Notes

Chapter 10: Processes of Perception and Analysis

Section 12: Human Thinking


Computer interfaces

The earliest computer interfaces were essentially just numerical. By the 1960s text-based interfaces were common, and in the decade following the introduction of the Macintosh in 1984 graphical interfaces based on menus and dialogs came to largely dominate consumer software. Such interfaces work well if what one wants is basically to take a single object and apply operations to it. And they can be extended somewhat by using visual block diagrams or flowcharts. But whenever there is neither just a single active data element nor an obvious sequence of independent execution steps—as for many of the programs in this book—my experience has always been that the only viable choice of interface is a computer language like Mathematica, based essentially on one-dimensional sequences of word-like constructs. The rule diagrams in this book represent a possible new method for specifying some simpler programs, but it remains to be seen whether such diagrams can readily both be created incrementally by humans and interpreted by computer.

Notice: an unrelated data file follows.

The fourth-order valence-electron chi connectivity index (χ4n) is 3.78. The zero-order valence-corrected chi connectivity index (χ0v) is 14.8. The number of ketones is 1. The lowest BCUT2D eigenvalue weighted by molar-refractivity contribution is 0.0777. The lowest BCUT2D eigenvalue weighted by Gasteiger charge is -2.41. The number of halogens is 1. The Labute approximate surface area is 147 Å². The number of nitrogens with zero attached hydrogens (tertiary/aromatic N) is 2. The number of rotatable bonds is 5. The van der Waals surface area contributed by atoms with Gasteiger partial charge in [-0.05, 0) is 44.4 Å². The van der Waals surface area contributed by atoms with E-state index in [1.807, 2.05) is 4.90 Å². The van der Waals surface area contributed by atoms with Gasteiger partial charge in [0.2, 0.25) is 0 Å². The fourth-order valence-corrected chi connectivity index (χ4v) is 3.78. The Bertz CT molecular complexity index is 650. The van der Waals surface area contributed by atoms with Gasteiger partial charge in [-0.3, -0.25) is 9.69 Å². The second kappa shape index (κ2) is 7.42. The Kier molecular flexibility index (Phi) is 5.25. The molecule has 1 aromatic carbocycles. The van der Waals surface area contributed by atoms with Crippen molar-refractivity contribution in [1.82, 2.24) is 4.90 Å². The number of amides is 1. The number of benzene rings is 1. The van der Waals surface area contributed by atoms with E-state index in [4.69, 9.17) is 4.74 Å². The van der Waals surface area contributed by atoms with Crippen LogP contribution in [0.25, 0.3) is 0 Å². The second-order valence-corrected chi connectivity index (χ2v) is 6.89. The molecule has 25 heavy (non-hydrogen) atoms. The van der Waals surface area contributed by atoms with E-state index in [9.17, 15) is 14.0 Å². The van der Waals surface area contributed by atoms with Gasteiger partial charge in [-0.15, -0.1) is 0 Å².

From Stephen Wolfram: A New Kind of Science [citation]